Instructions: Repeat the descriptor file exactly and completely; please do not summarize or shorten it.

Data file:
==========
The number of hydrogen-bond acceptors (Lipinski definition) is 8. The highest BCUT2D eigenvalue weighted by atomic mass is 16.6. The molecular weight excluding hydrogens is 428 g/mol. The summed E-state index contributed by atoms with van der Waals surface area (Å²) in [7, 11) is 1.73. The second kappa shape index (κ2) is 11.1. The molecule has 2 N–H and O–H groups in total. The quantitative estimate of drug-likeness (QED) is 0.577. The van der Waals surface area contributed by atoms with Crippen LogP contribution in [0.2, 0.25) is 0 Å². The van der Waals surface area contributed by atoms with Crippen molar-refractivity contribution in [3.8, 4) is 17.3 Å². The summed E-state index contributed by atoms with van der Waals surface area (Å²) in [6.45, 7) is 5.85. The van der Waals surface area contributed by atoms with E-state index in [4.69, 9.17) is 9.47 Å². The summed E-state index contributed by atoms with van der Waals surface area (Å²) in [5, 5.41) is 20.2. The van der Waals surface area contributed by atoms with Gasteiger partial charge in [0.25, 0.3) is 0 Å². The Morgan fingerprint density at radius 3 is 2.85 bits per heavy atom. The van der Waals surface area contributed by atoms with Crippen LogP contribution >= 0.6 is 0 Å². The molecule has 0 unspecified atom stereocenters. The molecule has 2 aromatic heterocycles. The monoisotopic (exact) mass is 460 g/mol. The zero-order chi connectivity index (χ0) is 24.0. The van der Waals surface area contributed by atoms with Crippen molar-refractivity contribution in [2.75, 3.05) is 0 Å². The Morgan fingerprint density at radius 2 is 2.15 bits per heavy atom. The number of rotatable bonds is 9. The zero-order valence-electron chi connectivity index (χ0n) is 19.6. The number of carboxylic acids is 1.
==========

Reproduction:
The number of hydrogen-bond acceptors (Lipinski definition) is 8. The highest BCUT2D eigenvalue weighted by atomic mass is 16.6. The molecular weight excluding hydrogens is 428 g/mol. The summed E-state index contributed by atoms with van der Waals surface area (Å²) in [7, 11) is 1.73. The second kappa shape index (κ2) is 11.1. The molecule has 2 N–H and O–H groups in total. The quantitative estimate of drug-likeness (QED) is 0.577. The van der Waals surface area contributed by atoms with Crippen LogP contribution in [0.2, 0.25) is 0 Å². The van der Waals surface area contributed by atoms with Crippen molar-refractivity contribution in [3.8, 4) is 17.3 Å². The summed E-state index contributed by atoms with van der Waals surface area (Å²) in [6.45, 7) is 5.85. The van der Waals surface area contributed by atoms with E-state index in [4.69, 9.17) is 9.47 Å². The summed E-state index contributed by atoms with van der Waals surface area (Å²) in [5, 5.41) is 20.2. The van der Waals surface area contributed by atoms with Gasteiger partial charge in [0.25, 0.3) is 0 Å². The Morgan fingerprint density at radius 3 is 2.85 bits per heavy atom. The van der Waals surface area contributed by atoms with Crippen LogP contribution >= 0.6 is 0 Å². The molecule has 0 unspecified atom stereocenters. The molecule has 2 aromatic heterocycles. The monoisotopic (exact) mass is 460 g/mol. The zero-order chi connectivity index (χ0) is 24.0. The van der Waals surface area contributed by atoms with Crippen molar-refractivity contribution in [2.75, 3.05) is 0 Å². The Morgan fingerprint density at radius 2 is 2.15 bits per heavy atom. The number of rotatable bonds is 9. The zero-order valence-electron chi connectivity index (χ0n) is 19.6. The number of carboxylic acids is 1.